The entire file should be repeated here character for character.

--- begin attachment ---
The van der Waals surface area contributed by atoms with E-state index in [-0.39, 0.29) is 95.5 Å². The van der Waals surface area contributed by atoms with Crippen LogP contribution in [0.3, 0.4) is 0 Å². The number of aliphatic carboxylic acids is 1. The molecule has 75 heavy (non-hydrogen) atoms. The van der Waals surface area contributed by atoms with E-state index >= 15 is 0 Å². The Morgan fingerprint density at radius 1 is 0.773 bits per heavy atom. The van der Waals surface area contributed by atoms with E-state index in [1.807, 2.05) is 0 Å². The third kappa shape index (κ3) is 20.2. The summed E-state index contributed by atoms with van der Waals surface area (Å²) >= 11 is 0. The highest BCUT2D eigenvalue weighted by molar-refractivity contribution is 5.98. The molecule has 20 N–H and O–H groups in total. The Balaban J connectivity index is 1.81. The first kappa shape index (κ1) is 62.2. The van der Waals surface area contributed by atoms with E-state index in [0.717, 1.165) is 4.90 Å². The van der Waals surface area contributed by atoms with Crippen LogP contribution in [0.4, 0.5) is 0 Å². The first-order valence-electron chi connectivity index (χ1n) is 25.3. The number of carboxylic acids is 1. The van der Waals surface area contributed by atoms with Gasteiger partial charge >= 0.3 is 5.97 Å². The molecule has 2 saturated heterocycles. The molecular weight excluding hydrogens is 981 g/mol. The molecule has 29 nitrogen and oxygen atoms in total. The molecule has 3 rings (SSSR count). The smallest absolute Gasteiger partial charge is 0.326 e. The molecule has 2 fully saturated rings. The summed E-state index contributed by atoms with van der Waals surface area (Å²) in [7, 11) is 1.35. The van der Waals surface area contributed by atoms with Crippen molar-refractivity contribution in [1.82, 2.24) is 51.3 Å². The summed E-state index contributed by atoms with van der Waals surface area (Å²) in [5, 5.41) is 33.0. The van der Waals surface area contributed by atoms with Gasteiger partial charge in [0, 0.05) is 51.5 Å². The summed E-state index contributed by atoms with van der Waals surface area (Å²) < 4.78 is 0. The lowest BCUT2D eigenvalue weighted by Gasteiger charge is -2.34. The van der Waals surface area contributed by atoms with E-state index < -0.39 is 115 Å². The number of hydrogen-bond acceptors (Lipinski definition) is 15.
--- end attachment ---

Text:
The van der Waals surface area contributed by atoms with E-state index in [-0.39, 0.29) is 95.5 Å². The van der Waals surface area contributed by atoms with Crippen LogP contribution in [0.3, 0.4) is 0 Å². The number of aliphatic carboxylic acids is 1. The molecule has 75 heavy (non-hydrogen) atoms. The van der Waals surface area contributed by atoms with E-state index >= 15 is 0 Å². The Morgan fingerprint density at radius 1 is 0.773 bits per heavy atom. The van der Waals surface area contributed by atoms with E-state index in [1.807, 2.05) is 0 Å². The third kappa shape index (κ3) is 20.2. The summed E-state index contributed by atoms with van der Waals surface area (Å²) >= 11 is 0. The highest BCUT2D eigenvalue weighted by molar-refractivity contribution is 5.98. The molecule has 20 N–H and O–H groups in total. The Balaban J connectivity index is 1.81. The first kappa shape index (κ1) is 62.2. The van der Waals surface area contributed by atoms with E-state index in [0.717, 1.165) is 4.90 Å². The van der Waals surface area contributed by atoms with Crippen LogP contribution in [0.4, 0.5) is 0 Å². The first-order valence-electron chi connectivity index (χ1n) is 25.3. The number of carboxylic acids is 1. The van der Waals surface area contributed by atoms with Gasteiger partial charge >= 0.3 is 5.97 Å². The molecule has 2 saturated heterocycles. The molecular weight excluding hydrogens is 981 g/mol. The molecule has 29 nitrogen and oxygen atoms in total. The molecule has 3 rings (SSSR count). The smallest absolute Gasteiger partial charge is 0.326 e. The molecule has 2 fully saturated rings. The summed E-state index contributed by atoms with van der Waals surface area (Å²) in [7, 11) is 1.35. The van der Waals surface area contributed by atoms with Crippen molar-refractivity contribution in [1.82, 2.24) is 51.3 Å². The summed E-state index contributed by atoms with van der Waals surface area (Å²) in [5, 5.41) is 33.0. The van der Waals surface area contributed by atoms with Gasteiger partial charge in [0, 0.05) is 51.5 Å². The summed E-state index contributed by atoms with van der Waals surface area (Å²) < 4.78 is 0. The lowest BCUT2D eigenvalue weighted by Gasteiger charge is -2.34. The van der Waals surface area contributed by atoms with E-state index < -0.39 is 115 Å². The number of hydrogen-bond acceptors (Lipinski definition) is 15.